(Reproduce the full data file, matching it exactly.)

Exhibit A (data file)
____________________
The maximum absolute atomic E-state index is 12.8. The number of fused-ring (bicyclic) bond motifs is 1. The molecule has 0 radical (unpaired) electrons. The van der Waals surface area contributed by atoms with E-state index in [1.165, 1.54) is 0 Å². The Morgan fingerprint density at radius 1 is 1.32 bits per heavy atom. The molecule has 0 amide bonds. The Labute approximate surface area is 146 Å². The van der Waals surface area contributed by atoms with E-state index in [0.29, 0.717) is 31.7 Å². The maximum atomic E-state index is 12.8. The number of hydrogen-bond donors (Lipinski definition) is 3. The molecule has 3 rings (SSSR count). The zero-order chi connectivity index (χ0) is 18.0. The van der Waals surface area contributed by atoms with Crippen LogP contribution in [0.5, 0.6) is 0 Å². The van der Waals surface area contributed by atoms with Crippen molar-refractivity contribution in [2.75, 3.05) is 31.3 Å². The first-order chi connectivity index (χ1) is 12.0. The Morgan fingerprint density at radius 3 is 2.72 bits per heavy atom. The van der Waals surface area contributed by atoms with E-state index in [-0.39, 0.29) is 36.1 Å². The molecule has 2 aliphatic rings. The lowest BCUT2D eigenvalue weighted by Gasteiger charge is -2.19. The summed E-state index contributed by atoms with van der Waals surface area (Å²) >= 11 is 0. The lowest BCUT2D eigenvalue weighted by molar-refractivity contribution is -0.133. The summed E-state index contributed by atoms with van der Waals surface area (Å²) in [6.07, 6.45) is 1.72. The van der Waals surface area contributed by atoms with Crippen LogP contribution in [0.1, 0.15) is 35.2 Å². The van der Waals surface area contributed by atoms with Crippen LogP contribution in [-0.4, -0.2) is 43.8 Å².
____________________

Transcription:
The maximum absolute atomic E-state index is 12.8. The number of fused-ring (bicyclic) bond motifs is 1. The molecule has 0 radical (unpaired) electrons. The van der Waals surface area contributed by atoms with E-state index in [1.165, 1.54) is 0 Å². The Morgan fingerprint density at radius 1 is 1.32 bits per heavy atom. The molecule has 0 amide bonds. The Labute approximate surface area is 146 Å². The van der Waals surface area contributed by atoms with E-state index in [0.29, 0.717) is 31.7 Å². The maximum atomic E-state index is 12.8. The number of hydrogen-bond donors (Lipinski definition) is 3. The molecule has 3 rings (SSSR count). The zero-order chi connectivity index (χ0) is 18.0. The van der Waals surface area contributed by atoms with Crippen LogP contribution in [0.5, 0.6) is 0 Å². The van der Waals surface area contributed by atoms with Crippen molar-refractivity contribution in [2.75, 3.05) is 31.3 Å². The first-order chi connectivity index (χ1) is 12.0. The Morgan fingerprint density at radius 3 is 2.72 bits per heavy atom. The van der Waals surface area contributed by atoms with E-state index in [-0.39, 0.29) is 36.1 Å². The molecule has 2 aliphatic rings. The lowest BCUT2D eigenvalue weighted by Gasteiger charge is -2.19. The summed E-state index contributed by atoms with van der Waals surface area (Å²) >= 11 is 0. The lowest BCUT2D eigenvalue weighted by molar-refractivity contribution is -0.133. The summed E-state index contributed by atoms with van der Waals surface area (Å²) in [6.07, 6.45) is 1.72. The van der Waals surface area contributed by atoms with Crippen LogP contribution in [0.1, 0.15) is 35.2 Å². The van der Waals surface area contributed by atoms with Crippen LogP contribution in [-0.4, -0.2) is 43.8 Å².